Very soon after Dylann Roof murdered nine blacks in Charleston, it became clear to me that the nation was reacting in ways that would make similar killings more likely. I thought it was important to explain to as large an audience as possible that what were doing was a mistake.
I have been shut out of mainstream journalism for at least 25 years, but I still have a small number of contacts in the business. It was in the hope that I might be able to get back into the pages of a “respectable” magazine that I wrote the following article. I wrote it as soberly and as factually as I could, with the goal of explaining to a general audience why increasing numbers of Americans reject—and even despise—conventional thinking about race and race relations.
I sent the article to an acquaintance of many years who writes for a prestigious national magazine, and asked if he would be willing to pass it along to his editor without telling him who had written it. He did so, and the editor showed interest. I wanted to remain anonymous and to use a pen name but the editor wanted to know who I was. He decided not to publish the article. My correspondence with him was brief and unsatisfactory, and he never explicitly said that the piece could have published if it had been written by someone else. In any case, it will not appear in that prestigious magazine.
Our country will eventually have to come to grips with what drove Dylann Roof to murder. The sooner our rulers think seriously about these questions the better. My attempt to speed that process failed, and I am grateful to The Unz Review for accepting this article for publication.
The massacre at the Emanuel AME Church has shaken our country more than any event since the attacks of September 11. And like those attacks, it has prompted an outpouring of emotion and a strong desire to take action.
Within just ten days of the killings, Amazon, eBay, Sears, Walmart, Google Shopping, the Apple app store, and the gift shops at Fort Sumter and the Gettysburg battlefield announced they would no longer sell Confederate-flag merchandise. The Alabama State Capitol and the chapel at the Citadel took down battle flags they had displayed for years. Many have called for a renewed emphasis on America’s past sins of slavery, lynching, and Jim Crow, as a way to combat hate.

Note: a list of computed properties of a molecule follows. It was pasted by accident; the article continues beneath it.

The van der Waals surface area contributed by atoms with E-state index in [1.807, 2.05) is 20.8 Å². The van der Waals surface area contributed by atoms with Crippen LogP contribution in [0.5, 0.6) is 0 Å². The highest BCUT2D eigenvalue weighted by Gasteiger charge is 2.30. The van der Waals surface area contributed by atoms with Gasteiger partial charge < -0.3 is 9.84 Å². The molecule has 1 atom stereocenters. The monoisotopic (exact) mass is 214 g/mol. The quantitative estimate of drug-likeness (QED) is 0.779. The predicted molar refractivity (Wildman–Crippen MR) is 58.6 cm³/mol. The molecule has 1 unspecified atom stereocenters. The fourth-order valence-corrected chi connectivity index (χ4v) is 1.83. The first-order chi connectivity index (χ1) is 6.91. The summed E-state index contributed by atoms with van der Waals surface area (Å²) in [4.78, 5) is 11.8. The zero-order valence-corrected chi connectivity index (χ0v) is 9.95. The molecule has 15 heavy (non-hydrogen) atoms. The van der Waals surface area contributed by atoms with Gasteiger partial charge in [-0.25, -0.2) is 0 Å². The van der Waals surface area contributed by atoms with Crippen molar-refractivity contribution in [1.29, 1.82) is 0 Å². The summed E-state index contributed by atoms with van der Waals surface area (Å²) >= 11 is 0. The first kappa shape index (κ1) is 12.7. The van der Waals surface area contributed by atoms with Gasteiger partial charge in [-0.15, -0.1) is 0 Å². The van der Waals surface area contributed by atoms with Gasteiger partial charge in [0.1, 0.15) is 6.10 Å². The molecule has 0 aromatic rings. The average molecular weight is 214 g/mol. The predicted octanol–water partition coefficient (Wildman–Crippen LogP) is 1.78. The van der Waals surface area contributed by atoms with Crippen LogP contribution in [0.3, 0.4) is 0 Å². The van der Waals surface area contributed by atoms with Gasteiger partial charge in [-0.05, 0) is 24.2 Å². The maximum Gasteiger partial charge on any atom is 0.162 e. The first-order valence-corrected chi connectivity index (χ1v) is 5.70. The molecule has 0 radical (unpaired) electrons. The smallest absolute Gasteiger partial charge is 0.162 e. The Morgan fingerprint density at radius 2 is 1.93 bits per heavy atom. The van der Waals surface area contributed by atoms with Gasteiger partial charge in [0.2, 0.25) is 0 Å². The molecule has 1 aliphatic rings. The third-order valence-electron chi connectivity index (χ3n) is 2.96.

These actions express the shock and outrage that Americans rightly feel, but I do not believe they will help prevent future racial violence. I think they will make it more likely.
I have never met Dylann Roof. He is reported to have been a high school dropout and drug taker, who expressed confused and even incoherent opinions about race. He is also a mass murderer. However, for professional reasons, I am acquainted with a large number of young white men—and some women—who share enough of his views to give me what I believe is a good sense of his motives.
If we want to prevent more Dylann Roofs, we should try to understand him. This may seem futile and even immoral. Some would say that pure evil cannot be understood, and that trying to understand Roof is tantamount to excusing him. These objections are understandable but misplaced. First, some of his views are spreading. They should be grappled with, not simply condemned. Second, by understanding what drove Roof to mass murder we may be able to make mass murder less likely. If we examine the anxieties, vulnerabilities, and resentments behind his views—and those of other young whites—it may be possible to palliate them in ways that do not violate our values and that could prevent future violence.
The press routinely describes Roof and others like him as “white supremacists,” but this is not a useful term. It implies a desire to rule over or dominate other races, and there is no evidence Roof wanted that. Roof, and the many people I know who think to some degree as he does, are profoundly disaffected from American society. The ones I know are unlike Roof in that they are educated, sophisticated, attractive professionals, but like Roof, they reject and even despise conventional attitudes about race. Their thinking is not, however, a modern-day survival of the slave-holder or segregationist mentality. It has similarities, but it is rooted in current circumstances. It is a new way for whites to think about race. “White supremacist” is an outmoded expression that does not cast light on today’s realities.
To understand Dylann Roof, we must set aside much of the framework that shapes the way we think about race. One difficult concept to grasp is that although everyone, beginning with Barack Obama, has agonized over the “hatred” that led to the church killings, Roof did not hate black people in any conventional sense.